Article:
5 Steps to Hiring (and Retaining) the Best Employees for Your Small Business

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By Christine Alemany

One of our clients introduced me to a new hire. My immediate thought was the client had hired a chief revenue officer because I could tell right away that he was a great salesperson.

However, I was wrong. He was hired to be the chief marketing officer. As a marketer, I could see red flags in his résumé that the company CEO, who had no marketing experience, did not spot. The hire had made it through multiple rounds of interviews to get the job, but with me, he wouldn’t have made it past the first round. Unsurprisingly, the company let him go after about 60 days.

Unfortunately, swing-and-miss hires happen more frequently than you might think. A company can make major mistakes when bringing in new personnel because its hiring manager does not consider all the relevant information before making a decision.

The cost of a bad hire

A new hire’s lack of experience or an inability to execute will cost your company time and money. An employee who does not pull his weight can hinder your company’s time to market, costing the firm in lost opportunities.

The direct costs of a bad hire can certainly add up, and these effects are not just anecdotal. Numerous studies have been conducted to estimate the direct costs of a bad hire. According to the U.S. Department of Labor, a bad hire costs a company at least 30% of that employee’s first-year earnings.

A CareerBuilder survey noted that bad hires decrease productivity, compromise work quality, and decrease morale—ultimately increasing overall costs and losing valuable time. The average cost of one bad hire is more than $18,700.

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The chief marketing officer from the opener example changed some things in the organization, which negatively impacted office morale. The company lost some of the newly minted reporting that the team had developed over the previous six months. Employees were finding it harder to do their jobs, and some of the best employees left in frustration. So in addition to needing a new CMO, the company suddenly had multiple holes to fill.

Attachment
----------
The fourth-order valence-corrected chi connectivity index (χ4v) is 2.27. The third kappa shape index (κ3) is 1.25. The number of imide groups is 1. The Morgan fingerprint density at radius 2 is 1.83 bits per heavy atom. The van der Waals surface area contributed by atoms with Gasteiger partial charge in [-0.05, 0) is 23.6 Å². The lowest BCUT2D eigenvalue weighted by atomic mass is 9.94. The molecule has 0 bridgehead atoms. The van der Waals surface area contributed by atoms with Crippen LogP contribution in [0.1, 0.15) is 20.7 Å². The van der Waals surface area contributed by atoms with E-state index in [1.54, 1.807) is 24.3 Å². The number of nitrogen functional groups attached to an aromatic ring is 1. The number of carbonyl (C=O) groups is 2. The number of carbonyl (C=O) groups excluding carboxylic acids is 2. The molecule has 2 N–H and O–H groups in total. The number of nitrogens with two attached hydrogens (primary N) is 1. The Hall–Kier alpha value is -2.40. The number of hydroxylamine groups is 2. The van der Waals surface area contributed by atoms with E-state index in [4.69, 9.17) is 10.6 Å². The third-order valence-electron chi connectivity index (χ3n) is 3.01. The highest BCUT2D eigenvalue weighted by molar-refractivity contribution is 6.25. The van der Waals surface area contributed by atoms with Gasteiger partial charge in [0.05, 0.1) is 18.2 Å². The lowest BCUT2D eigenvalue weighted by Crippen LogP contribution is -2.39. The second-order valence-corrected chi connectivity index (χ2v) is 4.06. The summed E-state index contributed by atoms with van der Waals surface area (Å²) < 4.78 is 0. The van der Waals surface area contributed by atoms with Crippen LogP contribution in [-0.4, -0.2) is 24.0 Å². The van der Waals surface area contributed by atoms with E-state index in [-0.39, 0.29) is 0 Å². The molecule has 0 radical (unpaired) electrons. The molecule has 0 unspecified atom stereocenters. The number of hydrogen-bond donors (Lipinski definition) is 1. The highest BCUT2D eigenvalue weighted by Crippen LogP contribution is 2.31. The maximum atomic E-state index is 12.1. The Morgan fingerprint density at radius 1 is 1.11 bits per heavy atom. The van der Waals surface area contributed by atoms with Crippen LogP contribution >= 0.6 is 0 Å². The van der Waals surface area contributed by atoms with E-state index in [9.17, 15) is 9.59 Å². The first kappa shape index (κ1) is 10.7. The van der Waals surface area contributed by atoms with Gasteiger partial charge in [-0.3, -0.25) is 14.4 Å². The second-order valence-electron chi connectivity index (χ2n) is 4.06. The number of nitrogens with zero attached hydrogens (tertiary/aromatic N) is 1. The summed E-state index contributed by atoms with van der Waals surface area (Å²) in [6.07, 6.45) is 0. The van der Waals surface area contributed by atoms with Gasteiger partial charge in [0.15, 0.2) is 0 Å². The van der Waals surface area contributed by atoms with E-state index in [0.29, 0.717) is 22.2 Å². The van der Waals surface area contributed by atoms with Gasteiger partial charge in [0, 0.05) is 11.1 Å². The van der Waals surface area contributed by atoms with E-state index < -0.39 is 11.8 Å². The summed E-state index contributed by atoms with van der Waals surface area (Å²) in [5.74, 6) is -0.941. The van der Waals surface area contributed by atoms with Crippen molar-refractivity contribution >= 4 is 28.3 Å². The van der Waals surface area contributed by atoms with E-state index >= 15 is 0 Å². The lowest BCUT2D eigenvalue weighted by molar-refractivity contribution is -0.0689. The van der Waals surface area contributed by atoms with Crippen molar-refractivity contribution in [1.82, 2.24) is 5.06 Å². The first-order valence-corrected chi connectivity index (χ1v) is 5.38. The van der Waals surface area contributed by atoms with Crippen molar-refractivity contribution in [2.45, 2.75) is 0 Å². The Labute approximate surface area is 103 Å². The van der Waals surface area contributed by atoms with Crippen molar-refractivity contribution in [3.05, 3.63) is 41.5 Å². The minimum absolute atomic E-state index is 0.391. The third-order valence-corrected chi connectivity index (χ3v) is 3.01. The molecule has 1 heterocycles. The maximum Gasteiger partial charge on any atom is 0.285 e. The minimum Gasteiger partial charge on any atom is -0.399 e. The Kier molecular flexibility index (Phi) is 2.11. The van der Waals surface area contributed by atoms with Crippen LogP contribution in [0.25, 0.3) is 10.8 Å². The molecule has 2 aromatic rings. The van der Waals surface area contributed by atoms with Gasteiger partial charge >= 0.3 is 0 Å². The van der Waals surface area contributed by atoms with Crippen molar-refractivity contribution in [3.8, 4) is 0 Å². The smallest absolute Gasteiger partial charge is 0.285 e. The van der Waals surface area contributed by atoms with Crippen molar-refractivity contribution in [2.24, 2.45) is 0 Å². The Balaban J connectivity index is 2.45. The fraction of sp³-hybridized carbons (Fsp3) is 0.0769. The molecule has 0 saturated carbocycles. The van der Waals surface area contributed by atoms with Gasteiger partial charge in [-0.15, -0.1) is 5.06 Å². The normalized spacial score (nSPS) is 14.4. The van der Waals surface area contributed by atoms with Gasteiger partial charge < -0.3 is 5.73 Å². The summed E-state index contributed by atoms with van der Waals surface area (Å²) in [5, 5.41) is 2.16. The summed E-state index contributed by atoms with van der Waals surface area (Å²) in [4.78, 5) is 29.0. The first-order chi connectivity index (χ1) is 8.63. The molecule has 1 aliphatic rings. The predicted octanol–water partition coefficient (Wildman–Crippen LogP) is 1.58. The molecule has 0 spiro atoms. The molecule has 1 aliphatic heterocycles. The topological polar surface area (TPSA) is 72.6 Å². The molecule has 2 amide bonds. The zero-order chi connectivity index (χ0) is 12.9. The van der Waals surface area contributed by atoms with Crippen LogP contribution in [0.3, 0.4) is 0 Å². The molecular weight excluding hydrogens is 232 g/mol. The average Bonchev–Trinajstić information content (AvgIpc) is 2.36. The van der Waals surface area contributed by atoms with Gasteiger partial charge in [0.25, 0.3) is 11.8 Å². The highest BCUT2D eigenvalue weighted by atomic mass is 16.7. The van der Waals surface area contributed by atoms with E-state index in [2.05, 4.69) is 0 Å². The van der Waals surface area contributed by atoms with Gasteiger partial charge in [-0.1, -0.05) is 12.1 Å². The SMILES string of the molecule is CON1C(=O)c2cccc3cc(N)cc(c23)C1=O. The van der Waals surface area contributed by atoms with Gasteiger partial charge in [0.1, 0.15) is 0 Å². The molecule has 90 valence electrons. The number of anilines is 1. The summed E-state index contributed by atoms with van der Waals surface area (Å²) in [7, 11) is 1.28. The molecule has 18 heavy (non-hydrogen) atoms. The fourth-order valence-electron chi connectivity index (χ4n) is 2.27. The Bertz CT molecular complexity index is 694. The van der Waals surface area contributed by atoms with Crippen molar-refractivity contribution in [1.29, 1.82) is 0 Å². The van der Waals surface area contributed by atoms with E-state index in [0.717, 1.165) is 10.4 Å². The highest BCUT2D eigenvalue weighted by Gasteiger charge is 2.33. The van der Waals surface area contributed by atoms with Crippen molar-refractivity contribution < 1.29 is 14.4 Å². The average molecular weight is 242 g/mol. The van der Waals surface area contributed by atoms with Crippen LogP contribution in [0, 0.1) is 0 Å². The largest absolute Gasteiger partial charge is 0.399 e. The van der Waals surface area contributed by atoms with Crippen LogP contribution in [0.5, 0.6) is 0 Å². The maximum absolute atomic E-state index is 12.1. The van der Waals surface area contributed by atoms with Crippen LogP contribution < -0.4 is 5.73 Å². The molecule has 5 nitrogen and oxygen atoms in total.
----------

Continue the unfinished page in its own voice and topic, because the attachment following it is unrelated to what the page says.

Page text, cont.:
How to find (and retain) the best person for the job

Companies often make hiring mistakes because hiring managers lack a deep understanding of the ins and outs of the role. Additionally, the organization might not have knowledge or processes in place to fully support candidates once they are hired.

There are several ways to position your next hire for success. These steps can ensure you find and retain the best person for your next open position.

1. Understand the tactical requirements

It is easy to download white papers and research and just rattle off lingo. Unfortunately, many job candidates do this, so you need to ensure someone who understands the tactical requirements of the job is part of the vetting and interview process. If you are hiring for a marketing position, bring in a marketing consultant to help draft the job description and vet candidates if you do not have the skill set in-house.

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